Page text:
BEIJING (Reuters) – Hawkish voices have emerged in China seeking a reevaluation of its Phase 1 trade deal with the United States, with some advisers urging fresh talks, a state-controlled tabloid said, citing sources close to the Chinese government.
Advisers close to the talks have suggested that Chinese officials revive the possibility of invalidating the trade pact and negotiate a new one to tilt the scales more to the Chinese side, the Global Times reported on Monday, citing the sources.
The Global Times is published by the People’s Daily, the official newspaper of China’s ruling Communist Party. While the Global Times is not an official mouthpiece of the party, its views are believed to reflect those of its leaders at times.
Under the Phase 1 deal signed in January, Beijing pledged to buy at least $200 billion in additional U.S. goods and services over two years while Washington agreed to roll back tariffs in stages on Chinese goods.
U.S. President Donald Trump said last week that he was “very torn” about whether to end the so-called Phase 1 trade deal, just hours after top trade officials from both countries pledged to press ahead with implementing the agreement.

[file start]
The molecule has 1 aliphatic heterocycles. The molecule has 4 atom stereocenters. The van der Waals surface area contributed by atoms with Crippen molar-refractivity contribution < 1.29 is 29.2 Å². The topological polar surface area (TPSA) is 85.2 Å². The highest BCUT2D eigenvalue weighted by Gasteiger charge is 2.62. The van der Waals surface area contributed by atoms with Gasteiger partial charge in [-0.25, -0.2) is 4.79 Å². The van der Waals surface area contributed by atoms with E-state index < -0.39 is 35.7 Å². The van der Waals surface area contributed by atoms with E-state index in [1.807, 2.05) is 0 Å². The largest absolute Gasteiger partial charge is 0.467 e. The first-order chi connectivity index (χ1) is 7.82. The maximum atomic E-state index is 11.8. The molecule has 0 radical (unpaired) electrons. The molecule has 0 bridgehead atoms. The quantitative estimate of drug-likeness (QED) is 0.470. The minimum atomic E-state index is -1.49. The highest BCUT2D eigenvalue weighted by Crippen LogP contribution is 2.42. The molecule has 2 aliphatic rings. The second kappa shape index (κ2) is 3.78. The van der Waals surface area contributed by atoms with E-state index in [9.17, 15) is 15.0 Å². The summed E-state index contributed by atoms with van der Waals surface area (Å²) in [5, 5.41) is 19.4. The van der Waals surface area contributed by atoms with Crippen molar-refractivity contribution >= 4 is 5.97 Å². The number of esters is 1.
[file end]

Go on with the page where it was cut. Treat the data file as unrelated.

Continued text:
In recent months, Trump has blamed China’s early handling of the new coronavirus outbreak in the central Chinese city of Wuhan for causing thousands of deaths and millions of job losses in the United States.
The Trump administration also asserted that there was evidence the new coronavirus came from a Wuhan laboratory. China has rejected the accusation.
Malicious attacks by the United States have ignited a “tsunami of anger” among Chinese trade insiders, the Global Times said.
It added that China had made compromises for the Phase 1 pact to press ahead.
“It’s in fact in China’s interests to terminate the current Phase 1 deal,” a trade adviser to the Chinese government told the Global Times, pointing to the weakening U.S. economy and the upcoming U.S. presidential elections.
“The U.S. now cannot afford to restart the trade war with China if everything goes back to the starting point.”
Reporting by Ryan Woo, Editing by William Maclean